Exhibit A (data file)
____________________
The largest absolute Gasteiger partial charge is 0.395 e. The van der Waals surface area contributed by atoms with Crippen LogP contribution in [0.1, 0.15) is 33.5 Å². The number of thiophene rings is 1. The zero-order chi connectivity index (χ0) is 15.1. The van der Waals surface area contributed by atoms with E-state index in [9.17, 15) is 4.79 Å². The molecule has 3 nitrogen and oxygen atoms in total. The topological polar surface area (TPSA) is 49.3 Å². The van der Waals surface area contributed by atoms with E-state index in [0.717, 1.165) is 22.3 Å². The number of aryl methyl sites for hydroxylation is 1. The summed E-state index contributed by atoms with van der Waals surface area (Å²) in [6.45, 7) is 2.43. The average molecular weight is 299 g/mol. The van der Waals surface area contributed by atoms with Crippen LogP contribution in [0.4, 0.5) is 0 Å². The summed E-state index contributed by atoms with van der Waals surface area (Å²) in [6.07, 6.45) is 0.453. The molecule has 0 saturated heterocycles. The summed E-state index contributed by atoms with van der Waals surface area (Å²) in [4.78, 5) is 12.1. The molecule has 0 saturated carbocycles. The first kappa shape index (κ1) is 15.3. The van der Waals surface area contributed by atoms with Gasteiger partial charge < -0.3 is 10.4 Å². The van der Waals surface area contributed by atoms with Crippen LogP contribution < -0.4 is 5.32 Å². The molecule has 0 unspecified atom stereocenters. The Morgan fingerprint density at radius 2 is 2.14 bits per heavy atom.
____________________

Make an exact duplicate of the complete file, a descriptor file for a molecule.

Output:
The largest absolute Gasteiger partial charge is 0.395 e. The van der Waals surface area contributed by atoms with Crippen LogP contribution in [0.1, 0.15) is 33.5 Å². The number of thiophene rings is 1. The zero-order chi connectivity index (χ0) is 15.1. The van der Waals surface area contributed by atoms with E-state index in [9.17, 15) is 4.79 Å². The molecule has 3 nitrogen and oxygen atoms in total. The topological polar surface area (TPSA) is 49.3 Å². The van der Waals surface area contributed by atoms with E-state index in [0.717, 1.165) is 22.3 Å². The number of aryl methyl sites for hydroxylation is 1. The summed E-state index contributed by atoms with van der Waals surface area (Å²) in [6.45, 7) is 2.43. The average molecular weight is 299 g/mol. The van der Waals surface area contributed by atoms with Crippen LogP contribution in [0.4, 0.5) is 0 Å². The summed E-state index contributed by atoms with van der Waals surface area (Å²) in [6.07, 6.45) is 0.453. The molecule has 0 saturated heterocycles. The summed E-state index contributed by atoms with van der Waals surface area (Å²) in [4.78, 5) is 12.1. The molecule has 0 saturated carbocycles. The first kappa shape index (κ1) is 15.3. The van der Waals surface area contributed by atoms with Gasteiger partial charge < -0.3 is 10.4 Å². The van der Waals surface area contributed by atoms with Crippen LogP contribution < -0.4 is 5.32 Å². The molecule has 0 unspecified atom stereocenters. The Morgan fingerprint density at radius 2 is 2.14 bits per heavy atom.